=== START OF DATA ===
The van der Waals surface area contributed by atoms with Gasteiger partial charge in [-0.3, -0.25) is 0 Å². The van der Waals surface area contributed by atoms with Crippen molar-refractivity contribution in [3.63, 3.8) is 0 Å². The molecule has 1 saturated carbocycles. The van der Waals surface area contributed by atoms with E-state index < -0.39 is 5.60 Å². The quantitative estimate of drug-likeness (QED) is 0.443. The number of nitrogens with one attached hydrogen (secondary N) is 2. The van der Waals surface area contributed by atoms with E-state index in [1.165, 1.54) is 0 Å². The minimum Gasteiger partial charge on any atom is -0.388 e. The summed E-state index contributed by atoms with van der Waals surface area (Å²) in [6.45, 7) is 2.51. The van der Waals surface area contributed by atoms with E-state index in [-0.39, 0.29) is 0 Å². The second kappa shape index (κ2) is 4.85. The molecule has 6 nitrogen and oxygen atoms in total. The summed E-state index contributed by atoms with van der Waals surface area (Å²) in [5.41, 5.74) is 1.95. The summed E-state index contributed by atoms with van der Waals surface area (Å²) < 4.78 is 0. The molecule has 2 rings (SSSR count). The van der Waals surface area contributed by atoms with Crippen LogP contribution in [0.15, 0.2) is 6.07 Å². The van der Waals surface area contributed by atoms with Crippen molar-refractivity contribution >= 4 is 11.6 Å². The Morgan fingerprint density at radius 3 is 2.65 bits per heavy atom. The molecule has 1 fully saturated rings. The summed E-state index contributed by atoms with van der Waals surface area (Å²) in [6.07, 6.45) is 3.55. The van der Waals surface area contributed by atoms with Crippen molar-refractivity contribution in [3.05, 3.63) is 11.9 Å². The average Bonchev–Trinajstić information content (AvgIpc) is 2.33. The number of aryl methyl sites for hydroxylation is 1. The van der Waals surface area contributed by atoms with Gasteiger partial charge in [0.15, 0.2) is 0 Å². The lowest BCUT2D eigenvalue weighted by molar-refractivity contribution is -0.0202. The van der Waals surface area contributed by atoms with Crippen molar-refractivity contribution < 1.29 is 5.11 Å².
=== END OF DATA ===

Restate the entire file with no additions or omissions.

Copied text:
The van der Waals surface area contributed by atoms with Gasteiger partial charge in [-0.3, -0.25) is 0 Å². The van der Waals surface area contributed by atoms with Crippen molar-refractivity contribution in [3.63, 3.8) is 0 Å². The molecule has 1 saturated carbocycles. The van der Waals surface area contributed by atoms with E-state index < -0.39 is 5.60 Å². The quantitative estimate of drug-likeness (QED) is 0.443. The number of nitrogens with one attached hydrogen (secondary N) is 2. The van der Waals surface area contributed by atoms with E-state index in [1.165, 1.54) is 0 Å². The minimum Gasteiger partial charge on any atom is -0.388 e. The summed E-state index contributed by atoms with van der Waals surface area (Å²) in [6.45, 7) is 2.51. The van der Waals surface area contributed by atoms with E-state index in [-0.39, 0.29) is 0 Å². The second kappa shape index (κ2) is 4.85. The molecule has 6 nitrogen and oxygen atoms in total. The summed E-state index contributed by atoms with van der Waals surface area (Å²) in [5.41, 5.74) is 1.95. The summed E-state index contributed by atoms with van der Waals surface area (Å²) < 4.78 is 0. The molecule has 2 rings (SSSR count). The van der Waals surface area contributed by atoms with Crippen LogP contribution in [0.15, 0.2) is 6.07 Å². The van der Waals surface area contributed by atoms with Crippen molar-refractivity contribution >= 4 is 11.6 Å². The Morgan fingerprint density at radius 3 is 2.65 bits per heavy atom. The molecule has 1 fully saturated rings. The summed E-state index contributed by atoms with van der Waals surface area (Å²) in [6.07, 6.45) is 3.55. The van der Waals surface area contributed by atoms with Crippen molar-refractivity contribution in [3.05, 3.63) is 11.9 Å². The average Bonchev–Trinajstić information content (AvgIpc) is 2.33. The number of aryl methyl sites for hydroxylation is 1. The van der Waals surface area contributed by atoms with Gasteiger partial charge in [0.15, 0.2) is 0 Å². The lowest BCUT2D eigenvalue weighted by molar-refractivity contribution is -0.0202. The van der Waals surface area contributed by atoms with Crippen molar-refractivity contribution < 1.29 is 5.11 Å².